Hard water is water that has a high mineral content. It occurs when water filters through deposits of limestone and chalk which are largely made up of calcium carbonate.
Hard drinking water can have moderate health benefits and actually contributes calcium and magnesium to our diet. However, it can cause major issues, particularly with your plumbing. In these environments, water hardness should be measured and to avoid costly breakdowns in treated equipment.
In domestic settings, a poor later when using soaps, and the build-up of limescale in kettles and water heaters generally suggest that hard water is present in the home.
Other effects include limescale formation in heating elements which increases energy costs and cleaning around the home is far more time consuming.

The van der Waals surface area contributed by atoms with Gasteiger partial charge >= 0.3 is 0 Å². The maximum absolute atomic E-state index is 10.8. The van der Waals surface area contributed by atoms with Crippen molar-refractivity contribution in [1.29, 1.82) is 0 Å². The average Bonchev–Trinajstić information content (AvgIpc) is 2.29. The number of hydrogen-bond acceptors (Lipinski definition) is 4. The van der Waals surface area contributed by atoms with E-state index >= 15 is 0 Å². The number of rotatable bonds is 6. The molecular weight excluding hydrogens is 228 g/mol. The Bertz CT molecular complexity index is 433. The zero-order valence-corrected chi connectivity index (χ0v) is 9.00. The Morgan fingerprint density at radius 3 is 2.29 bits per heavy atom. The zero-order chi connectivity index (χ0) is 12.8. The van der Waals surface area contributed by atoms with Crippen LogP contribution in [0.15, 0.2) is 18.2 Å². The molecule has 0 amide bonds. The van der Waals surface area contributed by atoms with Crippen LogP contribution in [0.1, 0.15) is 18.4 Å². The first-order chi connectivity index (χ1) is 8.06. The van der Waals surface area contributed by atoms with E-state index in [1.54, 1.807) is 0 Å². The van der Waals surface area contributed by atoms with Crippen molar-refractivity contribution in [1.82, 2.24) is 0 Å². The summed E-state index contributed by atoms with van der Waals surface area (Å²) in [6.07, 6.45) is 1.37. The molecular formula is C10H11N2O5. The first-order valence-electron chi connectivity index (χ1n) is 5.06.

If left, hard water will:
- Block your pipework and appliances
- Destroy your shower and bath taps
- Increase cleaning efforts
- Devalue your home due to unsightly limescale
- Increase your energy bill by up to 55%
- Irritate skin conditions
To deal with the issue, a water conditioner or water softener is usually installed in the home. A water softener and a water conditioner do differ. Neither are the perfect solution but based on your families needs and wants, one option will more than likely be the best choice for you.
Read our article ‘What’s the difference between a salt based water softener and an Aquabion?’ to find out more.